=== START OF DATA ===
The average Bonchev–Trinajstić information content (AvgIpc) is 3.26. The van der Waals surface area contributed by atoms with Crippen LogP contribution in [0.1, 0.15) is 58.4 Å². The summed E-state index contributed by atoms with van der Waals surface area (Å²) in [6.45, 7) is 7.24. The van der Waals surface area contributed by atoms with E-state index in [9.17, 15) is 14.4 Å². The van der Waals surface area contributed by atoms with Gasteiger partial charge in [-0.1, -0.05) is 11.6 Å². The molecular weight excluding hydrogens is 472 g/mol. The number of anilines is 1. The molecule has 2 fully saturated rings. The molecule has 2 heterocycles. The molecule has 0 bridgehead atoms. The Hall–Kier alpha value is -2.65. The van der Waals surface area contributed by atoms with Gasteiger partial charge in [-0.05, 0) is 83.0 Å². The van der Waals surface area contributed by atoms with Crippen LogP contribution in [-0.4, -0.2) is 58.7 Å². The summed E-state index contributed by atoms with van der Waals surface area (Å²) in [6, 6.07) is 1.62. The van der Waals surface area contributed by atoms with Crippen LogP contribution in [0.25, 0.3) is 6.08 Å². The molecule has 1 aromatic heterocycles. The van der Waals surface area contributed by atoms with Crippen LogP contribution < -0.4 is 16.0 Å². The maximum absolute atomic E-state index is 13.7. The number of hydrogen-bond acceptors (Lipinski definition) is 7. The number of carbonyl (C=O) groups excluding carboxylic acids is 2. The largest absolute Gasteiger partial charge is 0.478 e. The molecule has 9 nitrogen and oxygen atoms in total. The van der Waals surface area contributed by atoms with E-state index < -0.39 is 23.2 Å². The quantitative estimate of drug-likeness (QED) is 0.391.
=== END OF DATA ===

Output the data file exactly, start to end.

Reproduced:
The average Bonchev–Trinajstić information content (AvgIpc) is 3.26. The van der Waals surface area contributed by atoms with Crippen LogP contribution in [0.1, 0.15) is 58.4 Å². The summed E-state index contributed by atoms with van der Waals surface area (Å²) in [6.45, 7) is 7.24. The van der Waals surface area contributed by atoms with E-state index in [9.17, 15) is 14.4 Å². The van der Waals surface area contributed by atoms with Gasteiger partial charge in [-0.1, -0.05) is 11.6 Å². The molecular weight excluding hydrogens is 472 g/mol. The number of anilines is 1. The molecule has 2 fully saturated rings. The molecule has 2 heterocycles. The molecule has 0 bridgehead atoms. The Hall–Kier alpha value is -2.65. The van der Waals surface area contributed by atoms with Gasteiger partial charge in [-0.05, 0) is 83.0 Å². The van der Waals surface area contributed by atoms with Crippen LogP contribution in [-0.4, -0.2) is 58.7 Å². The summed E-state index contributed by atoms with van der Waals surface area (Å²) in [6, 6.07) is 1.62. The van der Waals surface area contributed by atoms with Crippen LogP contribution in [0.25, 0.3) is 6.08 Å². The molecule has 1 aromatic heterocycles. The van der Waals surface area contributed by atoms with Crippen LogP contribution < -0.4 is 16.0 Å². The maximum absolute atomic E-state index is 13.7. The number of hydrogen-bond acceptors (Lipinski definition) is 7. The number of carbonyl (C=O) groups excluding carboxylic acids is 2. The largest absolute Gasteiger partial charge is 0.478 e. The molecule has 9 nitrogen and oxygen atoms in total. The van der Waals surface area contributed by atoms with E-state index < -0.39 is 23.2 Å². The quantitative estimate of drug-likeness (QED) is 0.391.